#            before = number of lines to print before a match
#            after = number of lines to print after a match
{ "exec" "awk" "-f" "$0" "$@"; }
# The array h contains the history of lines that haven't been printed
# but are eligible for being "before" lines.
# The variable until contains the number of the last "after" line to print.
match($0, pattern) {   # the current line matches
    for (i in h) {
        print h[i];    # print each remaining before line
        delete h[i];   # delete each line as it's printed
    }
    until=NR+after;    # record the last after line to print
}
{
    if (NR<=until) print $0;    # from a match to its last after line: print
    else h[NR]=$0;              # after that: save in history
    delete h[NR-before];        # remove line too old to be a before line
}
END {exit !until}               # exit status: 0 if there was a match, else 1

Run it as grep-ac -vpattern=PATTERN -vbefore=NBEFORE -vafter=NAFTER where PATTERN is the pattern to search for (an extended regular expression with a few awk additions), and NBEFORE and NAFTER are the numbers of lines to print before and after a match respectively (defaulting to 0). Example:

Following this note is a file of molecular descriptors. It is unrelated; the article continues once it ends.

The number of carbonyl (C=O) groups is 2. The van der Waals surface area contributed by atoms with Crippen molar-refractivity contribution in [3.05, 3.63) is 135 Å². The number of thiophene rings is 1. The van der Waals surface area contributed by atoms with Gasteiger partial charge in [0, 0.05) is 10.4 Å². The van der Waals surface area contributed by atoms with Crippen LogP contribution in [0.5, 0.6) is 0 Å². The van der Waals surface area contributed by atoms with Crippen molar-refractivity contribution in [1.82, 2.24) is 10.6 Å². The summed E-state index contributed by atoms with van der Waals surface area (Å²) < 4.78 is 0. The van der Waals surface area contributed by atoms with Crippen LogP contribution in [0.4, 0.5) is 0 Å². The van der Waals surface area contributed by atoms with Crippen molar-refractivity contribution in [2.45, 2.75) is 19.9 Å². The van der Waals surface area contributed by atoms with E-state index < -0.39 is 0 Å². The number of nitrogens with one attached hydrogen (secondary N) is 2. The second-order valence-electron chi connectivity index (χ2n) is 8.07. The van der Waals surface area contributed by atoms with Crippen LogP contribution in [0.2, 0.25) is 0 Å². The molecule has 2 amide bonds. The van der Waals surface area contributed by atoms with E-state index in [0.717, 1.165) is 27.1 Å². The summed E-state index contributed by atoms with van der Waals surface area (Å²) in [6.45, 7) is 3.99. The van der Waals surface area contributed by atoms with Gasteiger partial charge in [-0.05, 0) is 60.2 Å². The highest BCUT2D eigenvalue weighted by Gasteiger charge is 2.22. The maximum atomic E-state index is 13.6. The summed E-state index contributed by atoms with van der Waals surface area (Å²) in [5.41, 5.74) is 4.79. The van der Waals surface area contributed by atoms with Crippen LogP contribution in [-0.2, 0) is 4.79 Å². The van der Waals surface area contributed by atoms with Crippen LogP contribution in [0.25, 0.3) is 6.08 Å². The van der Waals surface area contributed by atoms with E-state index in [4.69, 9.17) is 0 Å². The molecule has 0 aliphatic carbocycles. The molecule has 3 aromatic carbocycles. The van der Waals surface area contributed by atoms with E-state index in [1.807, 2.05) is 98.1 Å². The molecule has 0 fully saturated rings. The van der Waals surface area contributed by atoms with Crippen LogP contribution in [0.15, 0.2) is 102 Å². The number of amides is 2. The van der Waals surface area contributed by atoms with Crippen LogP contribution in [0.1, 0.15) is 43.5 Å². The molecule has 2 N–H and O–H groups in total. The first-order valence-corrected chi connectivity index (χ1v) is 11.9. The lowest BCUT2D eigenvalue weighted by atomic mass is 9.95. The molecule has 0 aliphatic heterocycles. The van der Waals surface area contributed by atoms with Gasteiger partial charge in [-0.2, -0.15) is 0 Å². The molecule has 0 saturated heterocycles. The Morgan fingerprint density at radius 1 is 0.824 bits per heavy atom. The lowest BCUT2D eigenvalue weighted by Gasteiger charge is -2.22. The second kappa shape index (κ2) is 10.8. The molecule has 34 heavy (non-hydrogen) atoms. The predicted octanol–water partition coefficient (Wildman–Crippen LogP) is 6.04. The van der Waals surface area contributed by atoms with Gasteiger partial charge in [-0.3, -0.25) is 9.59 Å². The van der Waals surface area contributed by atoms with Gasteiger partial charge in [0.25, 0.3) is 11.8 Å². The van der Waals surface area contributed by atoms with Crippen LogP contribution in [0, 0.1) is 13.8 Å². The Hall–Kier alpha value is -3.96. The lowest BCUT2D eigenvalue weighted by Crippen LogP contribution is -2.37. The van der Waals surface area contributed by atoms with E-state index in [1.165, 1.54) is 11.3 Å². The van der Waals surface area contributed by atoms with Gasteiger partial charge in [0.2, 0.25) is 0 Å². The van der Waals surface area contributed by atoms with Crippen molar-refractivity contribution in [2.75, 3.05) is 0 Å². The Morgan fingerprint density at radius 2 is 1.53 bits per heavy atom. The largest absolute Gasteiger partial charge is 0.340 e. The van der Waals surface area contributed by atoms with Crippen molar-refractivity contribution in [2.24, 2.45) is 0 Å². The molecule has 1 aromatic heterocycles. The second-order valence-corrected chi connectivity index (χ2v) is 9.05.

<input_file grep-ac -vbefore=2 -vpattern='foo *bar'
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Any solution that stores data in array is out of question ... as I mentioned earlier , filesize is quite huge and it might over flow. Also awk on this system does not allow file size more than 3000 bytes. –  Prashant Bhate Apr 12 '11 at 22:19
2  
@Prashant: I don't understand your objections. This script deletes lines once they're ineligible to be before-lines. It doesn't use more memory than is inherently necessary given the requirements, except that awk may have a higher overhead than a special-purpose program (but less than Perl, which you're also considering). The total size of the file is completely irrelevant. –  Gilles Apr 12 '11 at 22:28
2  
{ "exec" "awk" "-f" "$0" "$@"; }: very nifty way to get around the limitations in shebang-line parsing. –  dubiousjim Oct 18 '12 at 21:50
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It turns out that it's quite tricky to emulate -B, because of the issues that crop up when you have matching lines following each other directly. This pretty much disallows using any sort of single-pass-through file scanning.